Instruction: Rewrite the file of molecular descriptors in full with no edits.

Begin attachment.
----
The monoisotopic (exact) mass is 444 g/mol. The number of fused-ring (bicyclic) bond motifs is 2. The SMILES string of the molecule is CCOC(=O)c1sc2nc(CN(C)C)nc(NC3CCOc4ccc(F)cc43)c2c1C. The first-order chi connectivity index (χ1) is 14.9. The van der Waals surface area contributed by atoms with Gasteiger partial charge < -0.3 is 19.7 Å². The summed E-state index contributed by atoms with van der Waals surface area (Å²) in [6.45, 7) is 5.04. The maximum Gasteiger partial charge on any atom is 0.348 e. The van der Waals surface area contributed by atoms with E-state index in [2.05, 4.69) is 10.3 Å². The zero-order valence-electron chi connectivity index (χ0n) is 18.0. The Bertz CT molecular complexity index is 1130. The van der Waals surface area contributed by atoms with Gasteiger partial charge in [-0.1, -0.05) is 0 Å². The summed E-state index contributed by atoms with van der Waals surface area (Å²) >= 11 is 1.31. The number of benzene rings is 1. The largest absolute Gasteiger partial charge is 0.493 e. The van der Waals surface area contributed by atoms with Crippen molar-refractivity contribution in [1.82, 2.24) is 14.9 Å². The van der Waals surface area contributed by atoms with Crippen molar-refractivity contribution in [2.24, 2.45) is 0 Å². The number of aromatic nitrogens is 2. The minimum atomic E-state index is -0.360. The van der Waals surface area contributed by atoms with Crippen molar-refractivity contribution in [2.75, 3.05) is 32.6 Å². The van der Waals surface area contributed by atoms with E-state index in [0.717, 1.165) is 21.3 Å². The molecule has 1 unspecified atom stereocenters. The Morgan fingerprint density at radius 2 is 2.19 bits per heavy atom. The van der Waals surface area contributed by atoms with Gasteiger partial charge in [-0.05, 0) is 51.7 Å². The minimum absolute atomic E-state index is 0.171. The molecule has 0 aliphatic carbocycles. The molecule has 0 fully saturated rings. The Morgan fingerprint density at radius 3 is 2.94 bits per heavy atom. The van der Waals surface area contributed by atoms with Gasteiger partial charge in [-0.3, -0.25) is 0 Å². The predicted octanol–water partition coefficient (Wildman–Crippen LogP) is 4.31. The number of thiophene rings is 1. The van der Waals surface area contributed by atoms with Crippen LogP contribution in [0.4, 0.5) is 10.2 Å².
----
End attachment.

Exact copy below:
The monoisotopic (exact) mass is 444 g/mol. The number of fused-ring (bicyclic) bond motifs is 2. The SMILES string of the molecule is CCOC(=O)c1sc2nc(CN(C)C)nc(NC3CCOc4ccc(F)cc43)c2c1C. The first-order chi connectivity index (χ1) is 14.9. The van der Waals surface area contributed by atoms with Gasteiger partial charge < -0.3 is 19.7 Å². The summed E-state index contributed by atoms with van der Waals surface area (Å²) in [6.45, 7) is 5.04. The maximum Gasteiger partial charge on any atom is 0.348 e. The van der Waals surface area contributed by atoms with E-state index in [2.05, 4.69) is 10.3 Å². The zero-order valence-electron chi connectivity index (χ0n) is 18.0. The Bertz CT molecular complexity index is 1130. The van der Waals surface area contributed by atoms with Gasteiger partial charge in [-0.1, -0.05) is 0 Å². The summed E-state index contributed by atoms with van der Waals surface area (Å²) >= 11 is 1.31. The number of benzene rings is 1. The largest absolute Gasteiger partial charge is 0.493 e. The van der Waals surface area contributed by atoms with Crippen molar-refractivity contribution in [1.82, 2.24) is 14.9 Å². The van der Waals surface area contributed by atoms with Crippen molar-refractivity contribution in [2.24, 2.45) is 0 Å². The number of aromatic nitrogens is 2. The minimum atomic E-state index is -0.360. The van der Waals surface area contributed by atoms with Crippen molar-refractivity contribution in [2.75, 3.05) is 32.6 Å². The van der Waals surface area contributed by atoms with E-state index in [0.717, 1.165) is 21.3 Å². The molecule has 1 unspecified atom stereocenters. The Morgan fingerprint density at radius 2 is 2.19 bits per heavy atom. The van der Waals surface area contributed by atoms with Gasteiger partial charge in [-0.05, 0) is 51.7 Å². The minimum absolute atomic E-state index is 0.171. The molecule has 0 aliphatic carbocycles. The molecule has 0 fully saturated rings. The Morgan fingerprint density at radius 3 is 2.94 bits per heavy atom. The van der Waals surface area contributed by atoms with Gasteiger partial charge in [-0.3, -0.25) is 0 Å². The predicted octanol–water partition coefficient (Wildman–Crippen LogP) is 4.31. The number of thiophene rings is 1. The van der Waals surface area contributed by atoms with Crippen LogP contribution in [0.4, 0.5) is 10.2 Å².